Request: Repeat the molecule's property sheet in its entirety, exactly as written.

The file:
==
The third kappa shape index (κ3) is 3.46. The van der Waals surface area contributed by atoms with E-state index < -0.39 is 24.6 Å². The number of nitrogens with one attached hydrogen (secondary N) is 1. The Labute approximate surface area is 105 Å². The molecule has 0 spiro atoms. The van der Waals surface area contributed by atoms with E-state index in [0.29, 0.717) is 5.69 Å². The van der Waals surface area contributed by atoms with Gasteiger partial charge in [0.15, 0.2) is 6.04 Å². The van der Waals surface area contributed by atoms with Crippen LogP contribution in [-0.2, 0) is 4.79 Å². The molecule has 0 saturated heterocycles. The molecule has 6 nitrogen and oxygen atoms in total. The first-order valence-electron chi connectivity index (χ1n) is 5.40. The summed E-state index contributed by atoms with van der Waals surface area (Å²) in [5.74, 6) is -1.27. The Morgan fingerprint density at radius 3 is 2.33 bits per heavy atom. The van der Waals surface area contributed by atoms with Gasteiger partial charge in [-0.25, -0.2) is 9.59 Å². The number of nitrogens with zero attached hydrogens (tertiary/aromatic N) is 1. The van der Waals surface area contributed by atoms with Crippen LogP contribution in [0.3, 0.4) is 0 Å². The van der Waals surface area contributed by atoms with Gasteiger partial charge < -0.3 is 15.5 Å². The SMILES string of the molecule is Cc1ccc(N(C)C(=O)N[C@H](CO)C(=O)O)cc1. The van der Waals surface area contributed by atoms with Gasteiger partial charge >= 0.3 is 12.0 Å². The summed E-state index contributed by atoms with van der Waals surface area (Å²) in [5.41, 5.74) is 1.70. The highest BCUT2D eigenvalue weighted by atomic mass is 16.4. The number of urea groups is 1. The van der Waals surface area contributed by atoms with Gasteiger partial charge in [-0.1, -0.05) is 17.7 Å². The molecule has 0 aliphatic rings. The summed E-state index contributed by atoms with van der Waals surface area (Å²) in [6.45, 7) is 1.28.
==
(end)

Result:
The third kappa shape index (κ3) is 3.46. The van der Waals surface area contributed by atoms with E-state index < -0.39 is 24.6 Å². The number of nitrogens with one attached hydrogen (secondary N) is 1. The Labute approximate surface area is 105 Å². The molecule has 0 spiro atoms. The van der Waals surface area contributed by atoms with E-state index in [0.29, 0.717) is 5.69 Å². The van der Waals surface area contributed by atoms with Gasteiger partial charge in [0.15, 0.2) is 6.04 Å². The van der Waals surface area contributed by atoms with Crippen LogP contribution in [-0.2, 0) is 4.79 Å². The molecule has 0 saturated heterocycles. The molecule has 6 nitrogen and oxygen atoms in total. The first-order valence-electron chi connectivity index (χ1n) is 5.40. The summed E-state index contributed by atoms with van der Waals surface area (Å²) in [5.74, 6) is -1.27. The Morgan fingerprint density at radius 3 is 2.33 bits per heavy atom. The van der Waals surface area contributed by atoms with Gasteiger partial charge in [-0.25, -0.2) is 9.59 Å². The number of nitrogens with zero attached hydrogens (tertiary/aromatic N) is 1. The van der Waals surface area contributed by atoms with Crippen LogP contribution in [0.3, 0.4) is 0 Å². The van der Waals surface area contributed by atoms with Gasteiger partial charge < -0.3 is 15.5 Å². The SMILES string of the molecule is Cc1ccc(N(C)C(=O)N[C@H](CO)C(=O)O)cc1. The van der Waals surface area contributed by atoms with Gasteiger partial charge >= 0.3 is 12.0 Å². The summed E-state index contributed by atoms with van der Waals surface area (Å²) in [5.41, 5.74) is 1.70. The highest BCUT2D eigenvalue weighted by atomic mass is 16.4. The number of urea groups is 1. The van der Waals surface area contributed by atoms with Gasteiger partial charge in [-0.1, -0.05) is 17.7 Å². The molecule has 0 aliphatic rings. The summed E-state index contributed by atoms with van der Waals surface area (Å²) in [6.45, 7) is 1.28.